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Funding Decisions and Awards are Made

Funding Decisions and Awards are Made

Once the applicant has gone through peer review, the Advisory Council/Board  of the potential awarding Institute or Center (IC) performs the second level of review and gives advice to the IC staff and IC director. The IC director makes the final funding decisions based on staff and Advisory Council/Board advice.

Applicants must ensure that all of the Just-In-Time reporting requirements  have been met, which includes the IRB approval, Federal-wide Assurance (FAW) and Human Subjects Education Training. View the NIH SBIR/STTR Just-in-Time (JIT) Procedures Module  for information on how to submit all required documentation.

If the application is funded, the small business will receive a Notice of Award . If the application is not funded, the IC program officer can discuss how the application can be revised so it may be funded in the future.

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Awardee Conducts Research

Awardee Conducts Research

The awardee will need a great deal of information to be a successful steward of federal funds. The NIH Welcome Wagon Letter  provides information and resources for new grantee organizations on how to manage the award.

View the NIH Grants Policy Statement  for comprehensive information about the post-award processes and requirements. For specific questions, consult the appropriate NIH program officer or grants management specialist.

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Proof of Concept/ Feasibility Study for 6 months to 2 years

TABA Needs Assessment

For Phase I Awardees
Technical and Business Assistance (TABA) program for NIH SBIR/STTR Phase I and Phase I Fast-Track awardees provides a report assessing the current state of the Phase I project toward commercialization. The report identifies strengths and weaknesses that can help the company strategize for the project’s next steps. For more information see the Technical and Business Assistance (TABA) Needs Assessment webpage .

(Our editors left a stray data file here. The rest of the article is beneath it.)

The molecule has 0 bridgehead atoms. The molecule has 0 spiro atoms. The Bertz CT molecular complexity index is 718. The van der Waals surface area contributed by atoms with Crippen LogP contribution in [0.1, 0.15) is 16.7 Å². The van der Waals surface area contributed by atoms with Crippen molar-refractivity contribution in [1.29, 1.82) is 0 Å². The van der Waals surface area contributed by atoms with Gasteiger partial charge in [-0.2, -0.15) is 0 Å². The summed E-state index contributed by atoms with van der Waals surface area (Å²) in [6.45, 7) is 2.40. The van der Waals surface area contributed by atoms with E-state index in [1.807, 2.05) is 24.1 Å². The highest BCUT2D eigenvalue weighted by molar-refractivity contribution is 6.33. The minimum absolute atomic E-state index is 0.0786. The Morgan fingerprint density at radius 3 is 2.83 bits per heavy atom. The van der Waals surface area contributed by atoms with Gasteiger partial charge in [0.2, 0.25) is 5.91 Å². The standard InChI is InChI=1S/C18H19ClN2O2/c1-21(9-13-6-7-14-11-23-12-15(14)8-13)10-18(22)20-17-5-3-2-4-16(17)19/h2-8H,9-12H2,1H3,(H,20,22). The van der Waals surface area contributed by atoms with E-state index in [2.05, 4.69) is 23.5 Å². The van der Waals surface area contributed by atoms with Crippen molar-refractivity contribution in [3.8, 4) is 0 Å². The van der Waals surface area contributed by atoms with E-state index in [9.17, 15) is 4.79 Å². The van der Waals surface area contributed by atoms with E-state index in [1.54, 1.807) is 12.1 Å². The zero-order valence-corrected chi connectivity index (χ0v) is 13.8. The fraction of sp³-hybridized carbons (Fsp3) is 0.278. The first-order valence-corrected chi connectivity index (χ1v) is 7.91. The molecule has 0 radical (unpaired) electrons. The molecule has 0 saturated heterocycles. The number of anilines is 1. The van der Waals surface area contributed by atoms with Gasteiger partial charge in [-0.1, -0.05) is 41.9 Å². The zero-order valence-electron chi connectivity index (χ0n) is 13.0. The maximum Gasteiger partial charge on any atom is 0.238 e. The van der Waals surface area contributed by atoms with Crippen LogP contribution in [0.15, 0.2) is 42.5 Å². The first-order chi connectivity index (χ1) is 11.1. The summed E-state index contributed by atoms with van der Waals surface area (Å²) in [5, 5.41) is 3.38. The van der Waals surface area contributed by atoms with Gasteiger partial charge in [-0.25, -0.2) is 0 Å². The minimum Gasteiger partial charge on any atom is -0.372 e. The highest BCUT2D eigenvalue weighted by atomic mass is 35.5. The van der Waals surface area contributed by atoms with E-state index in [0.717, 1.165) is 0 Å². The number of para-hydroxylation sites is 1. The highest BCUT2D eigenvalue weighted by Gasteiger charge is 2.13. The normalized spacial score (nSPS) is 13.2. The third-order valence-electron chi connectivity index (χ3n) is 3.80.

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Phase I

The objective of Phase I  is to establish the technical merit, feasibility, and commercial potential of the proposed R&D efforts prior to further federal support in Phase II. See Budget and Timelines for Funding  for additional information.

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Fast Track

One application for Phase I and Phase II  that is submitted and reviewed together.

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Phase II

Direct Phase II SBIR

The Congressional authority for SBIR Direct Phase II is reinstated until FY2022. Bypass Phase I  if feasibility studies are completed.

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Full R&D for 1 to 3 Years

TABA Consulting Services

For Phase II or IIB Awardees
Technical and Business Assistance (TABA) program to help NIH SBIR/STTR Phase II/IIB awardees in one of the following areas:

Intellectual Property
Market Analysis
Regulatory Affairs
Reimbursement Planning

For more information see the TABA Consulting Services webpage .

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Phase II

The objective of Phase II  is to continue the R&D efforts initiated in Phase I. Funding is based on the results achieved in Phase I and the scientific and technical merit and commercial potential of the project proposed in Phase II. See Budget and Timelines for Funding  for additional information.

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$1M Per Year for Up to 3 Years - Must Have Initial Phase II to Apply

Phase IIB

Some NIH ICs offer Phase IIB awards  for projects that require extraordinary time and effort in the R&D phase. These awards normally do not exceed $1,000,000 per year for up to 3 years. Talk to your IC program officer if your small business is interested in a Phase IIB award.

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Commercialization Readiness Program (CRP)

SBIR or STTR-supported projects may benefit from funding and support above and beyond the Phase II or Phase IIB awards. The CRP Program  provides additional technical assistance and late-stage research and development support not typically covered within small business awards to help products get to market.

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Commercialization - Non-SBIR/STTR Funds

Phase III

The objective of Phase III is for the small business to pursue commercialization objectives resulting from the Phase I/II/IIB R&D activities. The NIH SBIR program does not fund Phase III.